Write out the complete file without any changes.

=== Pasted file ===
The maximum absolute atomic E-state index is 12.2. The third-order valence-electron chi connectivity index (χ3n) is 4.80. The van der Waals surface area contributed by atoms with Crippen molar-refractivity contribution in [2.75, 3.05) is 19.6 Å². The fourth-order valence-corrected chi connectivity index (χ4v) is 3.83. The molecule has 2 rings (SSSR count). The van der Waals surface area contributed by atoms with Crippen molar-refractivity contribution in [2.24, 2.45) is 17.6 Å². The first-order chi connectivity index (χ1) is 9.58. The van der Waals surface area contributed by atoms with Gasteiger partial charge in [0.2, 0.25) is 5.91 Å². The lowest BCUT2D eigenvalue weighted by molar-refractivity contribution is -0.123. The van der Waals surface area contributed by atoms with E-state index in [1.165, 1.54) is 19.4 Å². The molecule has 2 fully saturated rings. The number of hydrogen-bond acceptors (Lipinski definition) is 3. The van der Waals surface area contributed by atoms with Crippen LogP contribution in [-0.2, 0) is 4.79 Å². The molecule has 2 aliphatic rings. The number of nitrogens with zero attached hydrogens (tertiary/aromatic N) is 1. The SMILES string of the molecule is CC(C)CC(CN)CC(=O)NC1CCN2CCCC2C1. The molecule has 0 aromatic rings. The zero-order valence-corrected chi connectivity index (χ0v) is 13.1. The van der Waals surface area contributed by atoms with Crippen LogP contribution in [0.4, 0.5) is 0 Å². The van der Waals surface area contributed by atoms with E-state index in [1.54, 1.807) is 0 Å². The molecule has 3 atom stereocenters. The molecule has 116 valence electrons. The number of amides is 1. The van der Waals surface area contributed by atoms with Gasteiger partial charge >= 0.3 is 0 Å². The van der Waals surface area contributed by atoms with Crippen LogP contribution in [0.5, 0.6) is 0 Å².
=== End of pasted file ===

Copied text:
The maximum absolute atomic E-state index is 12.2. The third-order valence-electron chi connectivity index (χ3n) is 4.80. The van der Waals surface area contributed by atoms with Crippen molar-refractivity contribution in [2.75, 3.05) is 19.6 Å². The fourth-order valence-corrected chi connectivity index (χ4v) is 3.83. The molecule has 2 rings (SSSR count). The van der Waals surface area contributed by atoms with Crippen molar-refractivity contribution in [2.24, 2.45) is 17.6 Å². The first-order chi connectivity index (χ1) is 9.58. The van der Waals surface area contributed by atoms with Gasteiger partial charge in [0.2, 0.25) is 5.91 Å². The lowest BCUT2D eigenvalue weighted by molar-refractivity contribution is -0.123. The van der Waals surface area contributed by atoms with E-state index in [1.165, 1.54) is 19.4 Å². The molecule has 2 fully saturated rings. The number of hydrogen-bond acceptors (Lipinski definition) is 3. The van der Waals surface area contributed by atoms with Crippen LogP contribution in [-0.2, 0) is 4.79 Å². The molecule has 2 aliphatic rings. The number of nitrogens with zero attached hydrogens (tertiary/aromatic N) is 1. The SMILES string of the molecule is CC(C)CC(CN)CC(=O)NC1CCN2CCCC2C1. The molecule has 0 aromatic rings. The zero-order valence-corrected chi connectivity index (χ0v) is 13.1. The van der Waals surface area contributed by atoms with Crippen LogP contribution in [0.4, 0.5) is 0 Å². The van der Waals surface area contributed by atoms with E-state index in [1.54, 1.807) is 0 Å². The molecule has 3 atom stereocenters. The molecule has 116 valence electrons. The number of amides is 1. The van der Waals surface area contributed by atoms with Gasteiger partial charge >= 0.3 is 0 Å². The van der Waals surface area contributed by atoms with Crippen LogP contribution in [0.5, 0.6) is 0 Å².